Advanced search

Here are some suggested organisations that offer expert advice on SN.

She will not stop screaming

(13 Posts)
PrinceRogersNelson Tue 04-Mar-14 16:19:52

I picked DD up from school an hour ago. All she has done is scream at us. Growled at us. Shouted at us.

Her brother has just tried to play with her in the garden and as soon as he did something that was deemed unacceptable she screamed at him.

I just cannot stand it. I hate her for it right now.

I don't want to be at home. I don't want to be with her. All communication is screaming.

I just want to cry right now.

sammythemummy Tue 04-Mar-14 17:26:02

Oh God prince that sounds really hard.

Has something triggered it? Can she perhaps go into her room and do an activity she often likes?

It's been an hour since you posted, I hope she's calmer now

PolterGoose Tue 04-Mar-14 17:28:01

Message withdrawn at poster's request.

raffle Tue 04-Mar-14 17:32:23

Oh Prince, that sounds hard to deal with. DS2 can be a screamer and it really can push you to the limit. Any chance of you getting away for a wee while. Just a short walk round the block might help? Hope she settles soon.

PrinceRogersNelson Tue 04-Mar-14 17:44:42

I managed to pull it together a bit.

She is often like this. We had a god half term and things were a bit calmer.

I know it's holding it together at school and then letting off steam after. I know how I should handle it, but sometimes i just want her to behave.

She took herself off to her play kitchen and 'made pancakes' then we ate real ones.

I cried on the phone to DH and he is coming home.

We have builders in doing the bathroom and I know that isn't helping. Also means she cannot get to her bedroom.

She is verbal although with a fairly severe language disorder and severe dyspraxia. She is stressed. I know that. I just want to have a happy home and not one that is filled with so much anger and shouting. It makes me so sad.

I have bought the explosive child and it makes sense and then I stopped reading it blush. I will get it out again when I am less cross and wanting to help her again.

Why is there no help for parents with this by the way? Why has no one ever taken me seriously when I say her behaviour and mood are difficult and that the negative impact on family life is huge? There must be people out there who know how to parent children with SN and cope with the frustration they feel? Why is there seemingly no help? Apart from MN of course.

PrinceRogersNelson Tue 04-Mar-14 17:45:12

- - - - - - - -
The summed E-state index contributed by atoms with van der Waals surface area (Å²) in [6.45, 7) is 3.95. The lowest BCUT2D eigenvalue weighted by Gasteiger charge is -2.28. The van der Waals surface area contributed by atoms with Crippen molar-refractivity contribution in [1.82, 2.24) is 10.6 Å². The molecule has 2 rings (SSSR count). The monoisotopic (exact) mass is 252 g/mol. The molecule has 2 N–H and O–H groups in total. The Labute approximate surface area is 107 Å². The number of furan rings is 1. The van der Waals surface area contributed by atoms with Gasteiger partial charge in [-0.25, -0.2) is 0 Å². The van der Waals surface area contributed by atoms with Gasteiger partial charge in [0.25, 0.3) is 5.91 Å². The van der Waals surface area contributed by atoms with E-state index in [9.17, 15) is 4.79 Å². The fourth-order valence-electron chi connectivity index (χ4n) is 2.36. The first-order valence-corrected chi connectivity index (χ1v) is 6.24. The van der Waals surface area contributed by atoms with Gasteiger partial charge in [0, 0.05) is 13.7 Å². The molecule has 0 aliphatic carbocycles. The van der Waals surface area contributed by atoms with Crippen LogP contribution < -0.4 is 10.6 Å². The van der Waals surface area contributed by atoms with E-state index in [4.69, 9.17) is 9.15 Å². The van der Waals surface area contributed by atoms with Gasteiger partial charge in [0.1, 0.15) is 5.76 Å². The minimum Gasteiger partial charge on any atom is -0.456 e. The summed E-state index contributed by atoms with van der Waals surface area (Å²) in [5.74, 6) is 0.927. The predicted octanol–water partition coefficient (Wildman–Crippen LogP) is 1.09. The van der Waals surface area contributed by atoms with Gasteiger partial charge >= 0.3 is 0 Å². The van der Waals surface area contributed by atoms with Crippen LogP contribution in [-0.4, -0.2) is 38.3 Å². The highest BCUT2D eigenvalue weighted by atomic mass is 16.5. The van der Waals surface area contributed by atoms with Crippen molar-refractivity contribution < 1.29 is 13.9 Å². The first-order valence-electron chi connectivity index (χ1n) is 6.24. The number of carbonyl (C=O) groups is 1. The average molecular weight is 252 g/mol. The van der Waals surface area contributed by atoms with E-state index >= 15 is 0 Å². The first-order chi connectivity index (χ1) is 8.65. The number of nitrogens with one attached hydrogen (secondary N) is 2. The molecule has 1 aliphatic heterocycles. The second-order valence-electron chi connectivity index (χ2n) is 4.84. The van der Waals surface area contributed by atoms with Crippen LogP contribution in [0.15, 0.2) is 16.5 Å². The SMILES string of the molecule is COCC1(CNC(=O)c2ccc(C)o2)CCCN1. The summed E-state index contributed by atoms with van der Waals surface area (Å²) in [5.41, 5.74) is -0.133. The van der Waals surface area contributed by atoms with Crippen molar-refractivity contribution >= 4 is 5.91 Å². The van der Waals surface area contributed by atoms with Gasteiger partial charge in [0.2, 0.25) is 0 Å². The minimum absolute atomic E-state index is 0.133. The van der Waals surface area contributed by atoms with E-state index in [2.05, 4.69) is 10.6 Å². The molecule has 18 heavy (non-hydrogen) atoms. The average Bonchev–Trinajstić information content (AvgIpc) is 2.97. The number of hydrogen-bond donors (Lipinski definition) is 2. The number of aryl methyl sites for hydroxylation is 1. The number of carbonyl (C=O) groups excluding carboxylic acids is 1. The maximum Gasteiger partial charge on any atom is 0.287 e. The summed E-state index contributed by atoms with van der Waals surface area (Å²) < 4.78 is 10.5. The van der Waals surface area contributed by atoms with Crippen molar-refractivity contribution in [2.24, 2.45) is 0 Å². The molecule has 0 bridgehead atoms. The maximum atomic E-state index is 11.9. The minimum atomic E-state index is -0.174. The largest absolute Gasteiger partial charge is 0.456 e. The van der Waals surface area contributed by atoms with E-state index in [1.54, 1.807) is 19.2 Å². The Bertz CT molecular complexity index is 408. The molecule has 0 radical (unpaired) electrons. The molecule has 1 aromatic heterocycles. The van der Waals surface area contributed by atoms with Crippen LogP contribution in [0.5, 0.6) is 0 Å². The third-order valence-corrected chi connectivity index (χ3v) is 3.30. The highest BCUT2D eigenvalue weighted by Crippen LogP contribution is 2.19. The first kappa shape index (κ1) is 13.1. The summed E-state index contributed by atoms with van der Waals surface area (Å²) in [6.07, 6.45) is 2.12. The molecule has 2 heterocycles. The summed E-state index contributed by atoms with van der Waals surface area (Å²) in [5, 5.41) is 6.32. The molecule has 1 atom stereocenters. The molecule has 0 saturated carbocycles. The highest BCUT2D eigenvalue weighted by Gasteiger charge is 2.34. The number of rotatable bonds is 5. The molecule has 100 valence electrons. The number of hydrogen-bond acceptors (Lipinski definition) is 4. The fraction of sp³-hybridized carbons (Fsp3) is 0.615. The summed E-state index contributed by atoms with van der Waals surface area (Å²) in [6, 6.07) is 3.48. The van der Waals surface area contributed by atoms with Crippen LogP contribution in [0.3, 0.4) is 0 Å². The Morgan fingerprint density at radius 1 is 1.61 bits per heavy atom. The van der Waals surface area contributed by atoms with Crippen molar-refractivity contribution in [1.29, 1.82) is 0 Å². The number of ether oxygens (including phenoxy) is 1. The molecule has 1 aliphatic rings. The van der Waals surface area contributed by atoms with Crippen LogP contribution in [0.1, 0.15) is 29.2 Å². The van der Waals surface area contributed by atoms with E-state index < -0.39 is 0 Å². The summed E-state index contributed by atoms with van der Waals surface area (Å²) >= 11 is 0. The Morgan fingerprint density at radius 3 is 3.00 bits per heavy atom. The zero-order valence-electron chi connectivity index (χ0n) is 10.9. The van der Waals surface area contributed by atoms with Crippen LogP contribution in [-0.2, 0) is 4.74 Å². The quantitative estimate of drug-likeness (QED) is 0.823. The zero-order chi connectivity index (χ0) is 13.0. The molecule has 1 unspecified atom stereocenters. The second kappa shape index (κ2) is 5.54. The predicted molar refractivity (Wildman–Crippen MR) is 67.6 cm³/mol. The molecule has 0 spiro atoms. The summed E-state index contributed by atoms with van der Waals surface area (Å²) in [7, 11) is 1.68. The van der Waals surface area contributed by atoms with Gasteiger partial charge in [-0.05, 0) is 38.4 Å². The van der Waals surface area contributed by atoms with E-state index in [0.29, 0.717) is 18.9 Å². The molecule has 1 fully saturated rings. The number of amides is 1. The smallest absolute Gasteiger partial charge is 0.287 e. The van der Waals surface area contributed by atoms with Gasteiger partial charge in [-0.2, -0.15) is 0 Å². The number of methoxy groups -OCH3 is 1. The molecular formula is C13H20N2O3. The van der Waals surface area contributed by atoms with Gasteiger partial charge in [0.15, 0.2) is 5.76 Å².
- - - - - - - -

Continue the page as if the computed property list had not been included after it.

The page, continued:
Thanks for answering by the way.

sunshineandshowers Tue 04-Mar-14 20:49:39

Hi prn I sympathise massively. My son was and is like this. I wept all through September and October. It really effected my mental health. It's like an assault on your senses.

Have you tried retained reflex therapy? Or tinsley house? We are success with th and now have touch wood a much more peaceful house xxx

MooMummyMoo Tue 04-Mar-14 21:37:16

Prince, just to say, all those questions you list at the end of your post really hit home for me. The negative impact that this behaviour causes the whole family and yet no one seems to care/be able to help.

My DD attacks her sisters, I am pretty sure it is sensory related, yet I am just told our authority/OT service doesn't do sensory assessments. And that's the end of that then. I'll carry on with DD attacking her sisters and me not knowing how to deal with it.

The professionals I come in to contact with just look at me blankly when I ask for any advice with how to deal with her, as if we are the only 'SN's' family on the planet!!

So you are not alone x

PolterGoose Tue 04-Mar-14 21:51:30

Message withdrawn at poster's request.

MooMummyMoo Tue 04-Mar-14 21:54:24

Thanks Polter. Are the books suitable for GDD children? I have seen some mentioned before but in relation to asd type issues so wasn't sure if they'd be applicable to me or not. My DD has a chromosome disorder with GDD and severe learning difficulties, could they still help?

zzzzz Tue 04-Mar-14 22:14:32

It helps to do things. (We have been having the same evening.. sad )

I usually have lists of things to do. Things that take time and for mine things that involve texture help. I usually have all the gumph to hand for each activity.

So examples

Baths, (for variety add bubbles, face packs, bicarb/bath bombs, face paints and a mirror, pouring stuff, boats, Barbies, ....)

Sand pits, (in winter we use a huge tray of ancient and revolting muesli, add animals, dolls, glue and paper, cars, tubes,...)

Massage (we wash feet then oil them with smelly oils), electric massage thingy

Sticking glueing, string, cooking,...

Beading, weaving, playdough, making pictures from things

I know this all sounds very trite and like it won't work but ds1 is 8 and has severe language disorder and dd3 is very challengeing as she has recently come off some very strong meds for epilepsy and it really is a case of removing your need to think how to cope. Create all the activities, collect all the stuff, have the list and just change activity whenever things start to dissolve.

I say usually because everything has got in a muddle for the last week and it has been like having wasps in my head dealing with dd's endless dissatisfaction. I too was in tears this evening because sometimes she will not stop. sad

PolterGoose Tue 04-Mar-14 22:58:12

Message withdrawn at poster's request.

MooMummyMoo Wed 05-Mar-14 15:23:57

Thanks Polter. Not sure what I'd do without this board!

Join the discussion

Registering is free, easy, and means you can join in the discussion, watch threads, get discounts, win prizes and lots more.

Register now »

Already registered? Log in with: